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Combating COVID19 Through Technology: Golden Opportunity To Reset India’s Healthcare System For Greater Agility, Affordability & Accessibility

COVID19 is being reckoned ‘the great leveler’ of our times. One thing is certain – the virus has made us critically introspect multiple aspects of society, community and economy building. Being a leader in digital transformation technologies and having established a firm foothold as a technology hub has given India a bigger fillip than most countries in managing and controlling the spread of the disease. In the 45 days, we have seen a significant increase in the usage of GPS-based contact tracing, AI-based screening of chest X-rays, 3D Printed Personal Protection Equipment and Ventilator Components, Robotic fogging of infected wards and thermal imaging to detect potentially suspected cases of COVID19. Every emerging technology is put to use. While deployment of these technologies has been scattered, the response towards greater technology adoption has been more than reassuring.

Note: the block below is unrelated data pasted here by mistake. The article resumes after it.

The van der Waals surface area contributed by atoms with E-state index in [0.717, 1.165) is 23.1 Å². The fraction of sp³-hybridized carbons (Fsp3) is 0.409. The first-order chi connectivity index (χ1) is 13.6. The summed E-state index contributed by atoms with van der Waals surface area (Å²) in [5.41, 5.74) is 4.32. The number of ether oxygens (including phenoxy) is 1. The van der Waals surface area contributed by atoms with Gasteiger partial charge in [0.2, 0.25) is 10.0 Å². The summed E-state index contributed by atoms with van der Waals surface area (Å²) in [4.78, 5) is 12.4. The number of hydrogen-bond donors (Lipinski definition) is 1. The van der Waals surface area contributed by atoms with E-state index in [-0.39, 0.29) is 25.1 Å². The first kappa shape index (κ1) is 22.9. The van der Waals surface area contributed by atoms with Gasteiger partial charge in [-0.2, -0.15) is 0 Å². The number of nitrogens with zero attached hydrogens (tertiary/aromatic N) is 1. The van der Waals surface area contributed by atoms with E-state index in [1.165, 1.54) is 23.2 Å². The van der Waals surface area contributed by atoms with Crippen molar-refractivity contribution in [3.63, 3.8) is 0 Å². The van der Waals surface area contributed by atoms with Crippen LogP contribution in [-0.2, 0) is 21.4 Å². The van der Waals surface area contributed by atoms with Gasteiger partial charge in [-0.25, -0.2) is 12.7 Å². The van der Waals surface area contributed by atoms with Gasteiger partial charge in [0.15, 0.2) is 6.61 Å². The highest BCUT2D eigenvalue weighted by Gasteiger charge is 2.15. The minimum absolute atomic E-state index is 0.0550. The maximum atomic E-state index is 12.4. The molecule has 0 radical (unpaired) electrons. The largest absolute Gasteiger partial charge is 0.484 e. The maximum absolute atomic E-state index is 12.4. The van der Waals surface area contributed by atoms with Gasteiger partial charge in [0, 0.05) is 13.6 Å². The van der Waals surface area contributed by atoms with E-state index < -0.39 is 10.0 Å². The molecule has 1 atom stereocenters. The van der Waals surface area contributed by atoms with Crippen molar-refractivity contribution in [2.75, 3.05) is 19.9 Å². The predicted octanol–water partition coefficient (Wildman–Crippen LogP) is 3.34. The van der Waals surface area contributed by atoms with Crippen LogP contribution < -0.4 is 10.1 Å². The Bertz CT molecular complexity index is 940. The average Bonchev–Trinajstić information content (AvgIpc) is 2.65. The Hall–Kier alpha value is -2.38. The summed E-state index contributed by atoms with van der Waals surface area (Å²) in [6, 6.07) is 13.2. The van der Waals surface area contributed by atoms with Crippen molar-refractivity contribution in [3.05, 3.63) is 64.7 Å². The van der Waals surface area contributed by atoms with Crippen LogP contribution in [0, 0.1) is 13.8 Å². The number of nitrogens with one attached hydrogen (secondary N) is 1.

COVID19 could very well be that seminal moment in Indian healthcare to pivot for the better.

Experts believe COVID19 could have expedited the adoption of telemedicine in a more expansive and inclusive manner, and urged healthcare experts to seriously consider tech-enabled healthcare solutions to alleviate the burden on the healthcare industry on the frontlines and during widespread crises like pandemics. The need of the hour is consolidation of these efforts and ensure a common approach to deliver tech-driven healthcare solutions to every pillar of India’s healthcare ecosystem.

(Clockwise: Dr. Devi Shetty, Founder & Chairman, Narayana Health; Raghuram Janapareddy, Director of Lifesciences & Healthcare, NASSCOM CoE; Arun Seth, Former Chairman of NASSCOM; Rekha Menon, Vice Chairperson of NASSCOM and Chairman & Senior Managing Director, Accenture in India)